The COVID-19 Response Minister says keeping track of movements and scanning QR codes is important to avoid jumping alert levels this summer.
Last week, Chris Hipkins suggested the Government could in the future require Kiwis to scan in with the COVID Tracer app at large events and hospitality venues, which would aid with contact tracing efforts in the event a random COVID-19 case emerged.
Scan rates have been relatively low for weeks now.
Back in August and September, when a cluster forced restrictions upon Auckland, there were commonly between 1.5 million and 2.5 million scans a day. But that dropped down to between roughly 500,000 and 800,000 a day in October and November. After a mysterious case was found in Auckland on Thursday, scans jumped above a million for two days.
Speaking to The AM Show on Tuesday morning, Hipkins said the application was one of the best tools we have in the fight against COVID-19 and avoiding further lockdowns.
"Rates have been very low, they have gone up a bit in the last couple of days. That's a good thing. But we really need to see those rates coming up," he said.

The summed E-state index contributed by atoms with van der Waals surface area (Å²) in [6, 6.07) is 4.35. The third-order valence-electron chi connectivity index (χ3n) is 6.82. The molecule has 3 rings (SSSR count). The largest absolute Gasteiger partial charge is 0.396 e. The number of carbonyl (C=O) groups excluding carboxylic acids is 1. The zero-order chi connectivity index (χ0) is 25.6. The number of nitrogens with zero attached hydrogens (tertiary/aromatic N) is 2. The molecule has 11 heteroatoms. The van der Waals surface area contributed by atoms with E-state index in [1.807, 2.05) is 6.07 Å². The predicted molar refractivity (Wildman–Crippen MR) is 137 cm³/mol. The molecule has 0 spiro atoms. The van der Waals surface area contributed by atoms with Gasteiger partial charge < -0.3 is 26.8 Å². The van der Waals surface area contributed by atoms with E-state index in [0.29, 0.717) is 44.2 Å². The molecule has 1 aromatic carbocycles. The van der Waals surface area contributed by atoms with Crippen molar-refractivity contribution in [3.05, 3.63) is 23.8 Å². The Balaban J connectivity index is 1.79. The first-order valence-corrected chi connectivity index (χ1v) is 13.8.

"If we need to contact trace someone, we know where they have been. But we can also push out notifications to alert people very quickly if they are at more risk. This is something that we should all be doing."
The minister said keeping a record of our movements could be essential to ensuring we have a summer out at the beach.
"We all love the freedom we have got. We all want to go to the beach over summer. We all want to have our family Christmas. One of the simple things that you can do to make sure that happens is make sure you are keeping good records so that if something happens we can contact trace quickly and we don't have to escalate the alert levels."
Asked what he thought of a 'no scan, no entry' policy for stores, Hipkins said businesses do have a role to play.
"We have to think about enforcement... If you are in a restaurant, where you ask people to wait at the door and you show them to the table, you can be enforcing QR codes, you can be saying to someone 'scan your code then we will show you to your table'. If you are a bouncer at the door of a nightclub, make sure people are scanning in," he said.
"Those are the things that business can do, to help us ensure that we can keep them open. Everybody wants to see business continuing as normal and a big part of that is making sure we don't have to escalate alert levels."
The Government has promised throughout the COVID-19 pandemic to continually review the latest health advice and make adjustments to our measures. On Monday, Hipkins confirmed that masks would become mandatory on Auckland public transport and on all domestic flights.